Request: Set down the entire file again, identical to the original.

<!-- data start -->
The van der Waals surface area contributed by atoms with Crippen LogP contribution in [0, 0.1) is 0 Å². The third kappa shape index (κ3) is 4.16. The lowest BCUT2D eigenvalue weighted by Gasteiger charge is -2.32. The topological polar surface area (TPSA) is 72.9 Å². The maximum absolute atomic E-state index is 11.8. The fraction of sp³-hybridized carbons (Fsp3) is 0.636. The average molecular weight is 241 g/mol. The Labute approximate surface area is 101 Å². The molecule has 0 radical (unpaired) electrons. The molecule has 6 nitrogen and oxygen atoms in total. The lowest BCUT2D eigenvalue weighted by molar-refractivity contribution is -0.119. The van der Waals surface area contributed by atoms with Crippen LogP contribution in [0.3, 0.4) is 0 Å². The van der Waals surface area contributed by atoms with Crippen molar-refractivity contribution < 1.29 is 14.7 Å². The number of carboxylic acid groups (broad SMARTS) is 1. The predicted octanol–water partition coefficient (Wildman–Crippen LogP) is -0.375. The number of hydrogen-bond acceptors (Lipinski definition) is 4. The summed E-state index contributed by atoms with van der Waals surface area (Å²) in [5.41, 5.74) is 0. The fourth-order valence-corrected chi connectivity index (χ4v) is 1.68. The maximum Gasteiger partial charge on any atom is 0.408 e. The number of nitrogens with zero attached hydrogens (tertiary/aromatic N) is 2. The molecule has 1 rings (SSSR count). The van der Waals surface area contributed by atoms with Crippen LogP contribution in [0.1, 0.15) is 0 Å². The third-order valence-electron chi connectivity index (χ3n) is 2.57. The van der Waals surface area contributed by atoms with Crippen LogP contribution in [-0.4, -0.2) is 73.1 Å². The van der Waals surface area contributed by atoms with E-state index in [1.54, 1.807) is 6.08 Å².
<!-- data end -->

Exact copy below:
The van der Waals surface area contributed by atoms with Crippen LogP contribution in [0, 0.1) is 0 Å². The third kappa shape index (κ3) is 4.16. The lowest BCUT2D eigenvalue weighted by Gasteiger charge is -2.32. The topological polar surface area (TPSA) is 72.9 Å². The maximum absolute atomic E-state index is 11.8. The fraction of sp³-hybridized carbons (Fsp3) is 0.636. The average molecular weight is 241 g/mol. The Labute approximate surface area is 101 Å². The molecule has 0 radical (unpaired) electrons. The molecule has 6 nitrogen and oxygen atoms in total. The lowest BCUT2D eigenvalue weighted by molar-refractivity contribution is -0.119. The van der Waals surface area contributed by atoms with Crippen LogP contribution in [0.3, 0.4) is 0 Å². The van der Waals surface area contributed by atoms with Crippen molar-refractivity contribution < 1.29 is 14.7 Å². The number of carboxylic acid groups (broad SMARTS) is 1. The predicted octanol–water partition coefficient (Wildman–Crippen LogP) is -0.375. The number of hydrogen-bond acceptors (Lipinski definition) is 4. The summed E-state index contributed by atoms with van der Waals surface area (Å²) in [5.41, 5.74) is 0. The fourth-order valence-corrected chi connectivity index (χ4v) is 1.68. The maximum Gasteiger partial charge on any atom is 0.408 e. The number of nitrogens with zero attached hydrogens (tertiary/aromatic N) is 2. The molecule has 1 rings (SSSR count). The van der Waals surface area contributed by atoms with Crippen LogP contribution in [0.1, 0.15) is 0 Å². The third-order valence-electron chi connectivity index (χ3n) is 2.57. The van der Waals surface area contributed by atoms with Crippen LogP contribution in [-0.4, -0.2) is 73.1 Å². The van der Waals surface area contributed by atoms with E-state index in [1.54, 1.807) is 6.08 Å².